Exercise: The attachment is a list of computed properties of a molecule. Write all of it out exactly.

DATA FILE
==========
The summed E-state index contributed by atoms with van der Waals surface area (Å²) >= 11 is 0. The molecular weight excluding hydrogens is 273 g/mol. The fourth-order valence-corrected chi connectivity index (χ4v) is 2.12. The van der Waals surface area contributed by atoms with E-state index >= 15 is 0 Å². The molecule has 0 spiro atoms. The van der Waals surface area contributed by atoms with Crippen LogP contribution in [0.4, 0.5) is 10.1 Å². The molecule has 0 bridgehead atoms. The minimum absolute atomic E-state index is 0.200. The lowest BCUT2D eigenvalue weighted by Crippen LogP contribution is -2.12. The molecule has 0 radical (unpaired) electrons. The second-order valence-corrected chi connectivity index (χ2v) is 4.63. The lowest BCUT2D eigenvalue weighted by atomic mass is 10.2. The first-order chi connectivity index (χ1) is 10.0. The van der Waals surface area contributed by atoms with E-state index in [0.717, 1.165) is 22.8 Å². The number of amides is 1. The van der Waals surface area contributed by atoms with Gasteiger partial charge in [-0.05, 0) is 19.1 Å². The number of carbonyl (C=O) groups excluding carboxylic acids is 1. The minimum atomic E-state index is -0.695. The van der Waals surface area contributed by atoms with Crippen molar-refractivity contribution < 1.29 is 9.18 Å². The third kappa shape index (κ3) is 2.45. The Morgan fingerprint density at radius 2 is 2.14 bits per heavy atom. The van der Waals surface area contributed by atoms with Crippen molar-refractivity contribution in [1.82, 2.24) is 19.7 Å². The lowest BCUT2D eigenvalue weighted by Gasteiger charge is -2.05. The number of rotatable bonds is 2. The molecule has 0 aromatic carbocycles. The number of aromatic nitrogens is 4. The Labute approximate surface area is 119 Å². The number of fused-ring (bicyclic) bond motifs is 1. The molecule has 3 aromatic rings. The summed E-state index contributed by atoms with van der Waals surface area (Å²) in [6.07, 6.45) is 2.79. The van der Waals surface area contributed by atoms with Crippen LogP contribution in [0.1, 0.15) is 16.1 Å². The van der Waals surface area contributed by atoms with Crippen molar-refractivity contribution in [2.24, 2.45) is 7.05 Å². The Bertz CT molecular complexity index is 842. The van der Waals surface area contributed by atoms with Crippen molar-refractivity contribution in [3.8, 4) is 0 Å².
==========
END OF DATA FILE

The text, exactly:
The summed E-state index contributed by atoms with van der Waals surface area (Å²) >= 11 is 0. The molecular weight excluding hydrogens is 273 g/mol. The fourth-order valence-corrected chi connectivity index (χ4v) is 2.12. The van der Waals surface area contributed by atoms with E-state index >= 15 is 0 Å². The molecule has 0 spiro atoms. The van der Waals surface area contributed by atoms with Crippen LogP contribution in [0.4, 0.5) is 10.1 Å². The molecule has 0 bridgehead atoms. The minimum absolute atomic E-state index is 0.200. The lowest BCUT2D eigenvalue weighted by Crippen LogP contribution is -2.12. The molecule has 0 radical (unpaired) electrons. The second-order valence-corrected chi connectivity index (χ2v) is 4.63. The lowest BCUT2D eigenvalue weighted by atomic mass is 10.2. The first-order chi connectivity index (χ1) is 10.0. The van der Waals surface area contributed by atoms with E-state index in [0.717, 1.165) is 22.8 Å². The number of amides is 1. The van der Waals surface area contributed by atoms with Gasteiger partial charge in [-0.05, 0) is 19.1 Å². The number of carbonyl (C=O) groups excluding carboxylic acids is 1. The minimum atomic E-state index is -0.695. The van der Waals surface area contributed by atoms with Crippen molar-refractivity contribution < 1.29 is 9.18 Å². The third kappa shape index (κ3) is 2.45. The Morgan fingerprint density at radius 2 is 2.14 bits per heavy atom. The van der Waals surface area contributed by atoms with Crippen molar-refractivity contribution in [1.82, 2.24) is 19.7 Å². The lowest BCUT2D eigenvalue weighted by Gasteiger charge is -2.05. The number of rotatable bonds is 2. The molecule has 0 aromatic carbocycles. The number of aromatic nitrogens is 4. The Labute approximate surface area is 119 Å². The number of fused-ring (bicyclic) bond motifs is 1. The molecule has 3 aromatic rings. The summed E-state index contributed by atoms with van der Waals surface area (Å²) in [6.07, 6.45) is 2.79. The van der Waals surface area contributed by atoms with Crippen LogP contribution in [0.1, 0.15) is 16.1 Å². The van der Waals surface area contributed by atoms with Crippen molar-refractivity contribution in [2.24, 2.45) is 7.05 Å². The Bertz CT molecular complexity index is 842. The van der Waals surface area contributed by atoms with Crippen molar-refractivity contribution in [3.8, 4) is 0 Å².